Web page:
Virtualization—it’s been around for years, so why is it suddenly so hot? Big changes are underway that will make it mainstream in servers and even client systems. What has changed?
First, the industry has started a transition from single- to multi-core processors… and on the horizon are similar trends in I/O. These trends will continue. So what do we do with all these extra processing units? Virtualization is a natural fit for all of these processing elements. One option is to partition a multi-core system—and dedicate a processor core to a specific “guest” OS.
Second, native support at the processor level will be standard… both Intel and AMD will have native support for virtualization. This will accelerate adoption, drive common instruction sets, and improve memory management.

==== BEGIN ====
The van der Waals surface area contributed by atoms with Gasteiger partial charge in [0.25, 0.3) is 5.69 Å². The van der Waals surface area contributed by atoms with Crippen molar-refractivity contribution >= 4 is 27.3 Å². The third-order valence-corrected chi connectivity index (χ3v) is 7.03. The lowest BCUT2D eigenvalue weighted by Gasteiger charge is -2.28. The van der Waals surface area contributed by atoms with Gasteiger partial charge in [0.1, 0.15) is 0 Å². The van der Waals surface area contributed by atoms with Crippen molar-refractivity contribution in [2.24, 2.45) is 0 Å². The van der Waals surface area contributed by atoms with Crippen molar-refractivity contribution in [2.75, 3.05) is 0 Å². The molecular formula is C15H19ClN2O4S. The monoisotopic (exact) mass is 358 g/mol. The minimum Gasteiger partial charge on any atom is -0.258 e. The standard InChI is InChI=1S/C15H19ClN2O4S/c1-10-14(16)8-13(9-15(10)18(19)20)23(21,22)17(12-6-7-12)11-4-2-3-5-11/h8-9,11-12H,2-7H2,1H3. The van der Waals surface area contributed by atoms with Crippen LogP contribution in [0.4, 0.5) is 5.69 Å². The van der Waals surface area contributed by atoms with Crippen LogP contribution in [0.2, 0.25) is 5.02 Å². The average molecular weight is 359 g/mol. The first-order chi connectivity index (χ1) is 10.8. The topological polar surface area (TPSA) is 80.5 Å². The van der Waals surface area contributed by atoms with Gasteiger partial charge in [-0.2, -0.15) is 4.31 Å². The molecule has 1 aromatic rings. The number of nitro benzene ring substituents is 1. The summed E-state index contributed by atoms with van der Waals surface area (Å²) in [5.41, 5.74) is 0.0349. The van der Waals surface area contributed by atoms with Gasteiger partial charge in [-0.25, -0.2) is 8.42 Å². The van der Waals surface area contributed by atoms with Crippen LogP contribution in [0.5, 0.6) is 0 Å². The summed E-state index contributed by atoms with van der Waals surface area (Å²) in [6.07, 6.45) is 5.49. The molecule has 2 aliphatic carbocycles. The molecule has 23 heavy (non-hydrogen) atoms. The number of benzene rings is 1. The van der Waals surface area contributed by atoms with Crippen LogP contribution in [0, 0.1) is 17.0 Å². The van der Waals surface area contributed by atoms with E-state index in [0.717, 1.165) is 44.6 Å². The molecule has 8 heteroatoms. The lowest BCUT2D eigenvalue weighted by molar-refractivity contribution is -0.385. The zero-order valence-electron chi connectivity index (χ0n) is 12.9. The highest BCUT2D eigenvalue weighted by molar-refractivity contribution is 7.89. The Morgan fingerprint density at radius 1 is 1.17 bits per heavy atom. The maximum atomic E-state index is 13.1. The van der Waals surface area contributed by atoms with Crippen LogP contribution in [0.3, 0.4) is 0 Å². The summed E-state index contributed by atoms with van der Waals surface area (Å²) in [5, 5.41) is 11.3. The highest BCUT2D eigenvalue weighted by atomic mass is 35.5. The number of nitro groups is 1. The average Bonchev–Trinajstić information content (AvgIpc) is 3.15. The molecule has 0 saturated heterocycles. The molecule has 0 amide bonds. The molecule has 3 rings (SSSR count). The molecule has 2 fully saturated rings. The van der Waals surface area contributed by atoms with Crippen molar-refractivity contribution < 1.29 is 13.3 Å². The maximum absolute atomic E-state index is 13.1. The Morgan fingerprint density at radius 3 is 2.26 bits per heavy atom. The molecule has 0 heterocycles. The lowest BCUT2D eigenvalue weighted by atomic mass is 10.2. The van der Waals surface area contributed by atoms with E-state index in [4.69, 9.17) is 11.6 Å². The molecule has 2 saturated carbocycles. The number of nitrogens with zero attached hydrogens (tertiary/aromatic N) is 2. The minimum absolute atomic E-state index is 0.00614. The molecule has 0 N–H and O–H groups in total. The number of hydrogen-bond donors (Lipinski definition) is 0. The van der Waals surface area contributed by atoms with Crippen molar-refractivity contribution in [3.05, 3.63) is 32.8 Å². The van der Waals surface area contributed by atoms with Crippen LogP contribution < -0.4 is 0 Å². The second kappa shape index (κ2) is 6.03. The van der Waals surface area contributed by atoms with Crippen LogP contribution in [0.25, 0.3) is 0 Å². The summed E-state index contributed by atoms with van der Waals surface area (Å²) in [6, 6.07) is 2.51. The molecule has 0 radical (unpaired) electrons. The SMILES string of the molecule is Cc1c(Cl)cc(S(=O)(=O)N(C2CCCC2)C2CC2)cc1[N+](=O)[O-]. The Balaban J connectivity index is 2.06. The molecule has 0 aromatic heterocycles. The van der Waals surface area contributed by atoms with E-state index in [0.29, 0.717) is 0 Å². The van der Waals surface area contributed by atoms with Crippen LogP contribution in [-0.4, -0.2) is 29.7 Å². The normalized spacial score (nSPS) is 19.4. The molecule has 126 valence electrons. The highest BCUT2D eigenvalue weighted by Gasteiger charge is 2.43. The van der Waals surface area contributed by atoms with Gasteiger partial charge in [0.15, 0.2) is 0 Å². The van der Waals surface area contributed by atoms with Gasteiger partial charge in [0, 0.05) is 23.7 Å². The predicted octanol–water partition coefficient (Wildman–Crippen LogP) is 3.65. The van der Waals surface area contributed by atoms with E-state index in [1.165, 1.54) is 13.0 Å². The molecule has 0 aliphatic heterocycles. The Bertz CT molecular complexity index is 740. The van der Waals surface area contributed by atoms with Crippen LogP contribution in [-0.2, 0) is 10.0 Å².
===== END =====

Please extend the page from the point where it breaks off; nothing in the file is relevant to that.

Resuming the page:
Perhaps the biggest change will be in the lower cost of implementing a virtualized system. Virtualization software is more and more common—some is even free open-source. Moving forward, this means two things: lower cost of implementation, and more software options for customers… both of which are good for virtualization.
Virtualization will not be a passing fad. What will be interesting in the coming years is to watch how software licensing will need to change and how virtualization will lead to new ways to package and distribute software. With virtualization, a software developer can do some pretty creative applications in the contained virtual environment.
This is all pretty exciting stuff and it’s got us brainstorming new ways that virtualization can solve problems and advance the industry in both the client and the server. I’d like to hear where you think this is going. Expect to hear more from me on virtualization soon.